Get practical tips to build your ecommerce site — with key features, FAQ, and more.
Lauren Wallace Editorial Lead, Commerce Cloud
Today, every company is an ecommerce company. Whether you own and operate a small business as a side hustle or you’re a large enterprise company that makes billions of dollars in profits every year, an ecommerce website is a critical sales tool. With an ecommerce site, you have a sales channel that is “always on,” without any of the overhead costs of a physical storefront, such as rent, utilities, and more.
We live in a digital-first world, and customers expect to be able to transact with any business online. But not all ecommerce websites are created equal. A successful site will include the right features and capabilities to make shopping intuitive, easy, and fast. Here’s everything you need to know if you want to build an ecommerce website that converts.
First things first: What is an ecommerce website?
An ecommerce website is more than just a landing page to display your business name and contact information. And it’s more than a promotional tool. An ecommerce website must have all the functionalities necessary to make it easy to buy and sell products online.
To launch an ecommerce website, you’ll need software that enables you to create a branded design and post high-quality images and videos that accurately represent your products. You’ll also need capabilities like navigation, product search, payments, order management, and more. All these elements combine to create an online shopping experience for your customers. The better your user experience, the better your site performs.
How to build an ecommerce website
To thrive in the highly competitive ecommerce landscape, it is absolutely essential for the functionality and design of your site to highlight your brand’s unique characteristics and qualities. Now more than ever, high-quality ecommerce website design is a nonnegotiable business asset. To build a site like this, businesses need an ecommerce platform that includes the right tools for impeccable website design and also allows for flexibility and customization.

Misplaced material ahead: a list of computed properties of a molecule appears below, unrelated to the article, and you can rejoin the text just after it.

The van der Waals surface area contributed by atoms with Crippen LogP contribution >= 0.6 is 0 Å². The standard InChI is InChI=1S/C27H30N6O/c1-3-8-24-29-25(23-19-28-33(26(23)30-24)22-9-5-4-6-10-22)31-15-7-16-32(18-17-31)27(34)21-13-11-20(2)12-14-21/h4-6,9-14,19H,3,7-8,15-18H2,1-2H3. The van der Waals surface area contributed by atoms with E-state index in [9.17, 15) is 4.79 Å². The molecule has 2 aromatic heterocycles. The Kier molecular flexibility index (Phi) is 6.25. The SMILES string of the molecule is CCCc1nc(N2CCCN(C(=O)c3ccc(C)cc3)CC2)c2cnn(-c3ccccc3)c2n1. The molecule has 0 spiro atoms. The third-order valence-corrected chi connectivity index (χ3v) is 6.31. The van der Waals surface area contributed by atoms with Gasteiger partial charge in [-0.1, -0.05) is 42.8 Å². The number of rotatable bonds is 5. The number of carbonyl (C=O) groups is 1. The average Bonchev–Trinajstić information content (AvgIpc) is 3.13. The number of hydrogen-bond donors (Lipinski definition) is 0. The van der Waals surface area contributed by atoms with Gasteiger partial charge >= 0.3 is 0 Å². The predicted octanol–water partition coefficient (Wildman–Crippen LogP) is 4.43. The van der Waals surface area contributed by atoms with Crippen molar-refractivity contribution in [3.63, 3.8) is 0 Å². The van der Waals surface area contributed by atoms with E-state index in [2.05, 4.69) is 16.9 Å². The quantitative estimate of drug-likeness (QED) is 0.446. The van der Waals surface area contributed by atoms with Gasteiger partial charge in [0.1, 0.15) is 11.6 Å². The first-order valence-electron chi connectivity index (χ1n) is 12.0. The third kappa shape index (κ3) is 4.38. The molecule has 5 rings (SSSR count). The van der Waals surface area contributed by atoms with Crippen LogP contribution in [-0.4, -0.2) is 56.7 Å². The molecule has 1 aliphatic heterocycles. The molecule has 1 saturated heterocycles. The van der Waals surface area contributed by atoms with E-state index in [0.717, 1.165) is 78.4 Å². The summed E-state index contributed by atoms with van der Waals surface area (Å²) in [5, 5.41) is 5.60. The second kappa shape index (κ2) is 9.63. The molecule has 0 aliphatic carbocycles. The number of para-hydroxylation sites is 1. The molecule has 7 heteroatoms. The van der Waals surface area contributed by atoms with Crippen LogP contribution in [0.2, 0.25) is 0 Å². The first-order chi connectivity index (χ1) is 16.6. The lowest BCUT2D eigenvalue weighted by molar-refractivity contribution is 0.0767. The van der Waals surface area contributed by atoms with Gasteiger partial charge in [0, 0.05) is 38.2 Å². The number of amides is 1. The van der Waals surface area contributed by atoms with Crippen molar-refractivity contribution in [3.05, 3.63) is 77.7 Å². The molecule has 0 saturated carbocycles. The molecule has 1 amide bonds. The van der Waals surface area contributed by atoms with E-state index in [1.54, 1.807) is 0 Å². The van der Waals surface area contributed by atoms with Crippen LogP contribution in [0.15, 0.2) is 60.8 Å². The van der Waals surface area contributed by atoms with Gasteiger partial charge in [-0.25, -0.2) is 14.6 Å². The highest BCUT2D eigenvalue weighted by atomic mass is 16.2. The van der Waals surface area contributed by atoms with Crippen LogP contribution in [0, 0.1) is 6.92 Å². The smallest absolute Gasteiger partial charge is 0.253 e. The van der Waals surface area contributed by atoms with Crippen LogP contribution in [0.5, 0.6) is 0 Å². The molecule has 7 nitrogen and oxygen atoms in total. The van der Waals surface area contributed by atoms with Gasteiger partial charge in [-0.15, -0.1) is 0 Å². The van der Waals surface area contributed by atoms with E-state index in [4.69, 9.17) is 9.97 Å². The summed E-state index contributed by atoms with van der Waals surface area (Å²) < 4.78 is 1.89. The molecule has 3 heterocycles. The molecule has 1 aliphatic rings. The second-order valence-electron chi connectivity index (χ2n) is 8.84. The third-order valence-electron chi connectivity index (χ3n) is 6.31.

Once you have an ecommerce platform and the building blocks to create a custom website design, you can integrate the key features that will drive success.
10 Key features of an ecommerce website
Content management capabilities: Ecommerce website content includes everything from images and video to product descriptions and promotional banners. You’ll want the ability to change content quickly to keep up with customer demand, industry trends, stock levels, and more.
Easy navigation and search: It goes without saying that a good ecommerce website should be easy to navigate. This includes an intuitive storefront search that allows shoppers to find relevant products as quickly as possible. Navigability and search are key to providing streamlined ecommerce experiences that maximize conversions.
Security: By definition, ecommerce deals with transactions during which there is inevitably an exchange of sensitive financial information. Most ecommerce transactions and one-touch mobile payments are made with credit or debit cards, although some may also be made directly from bank accounts linked to a payment service like PayPal. All personal and financial information shared by ecommerce users must be kept secure. To establish and maintain trust with customers, your platform should be equipped with advanced, modern security features, including layered security, SSL certificates, VPNs, and more.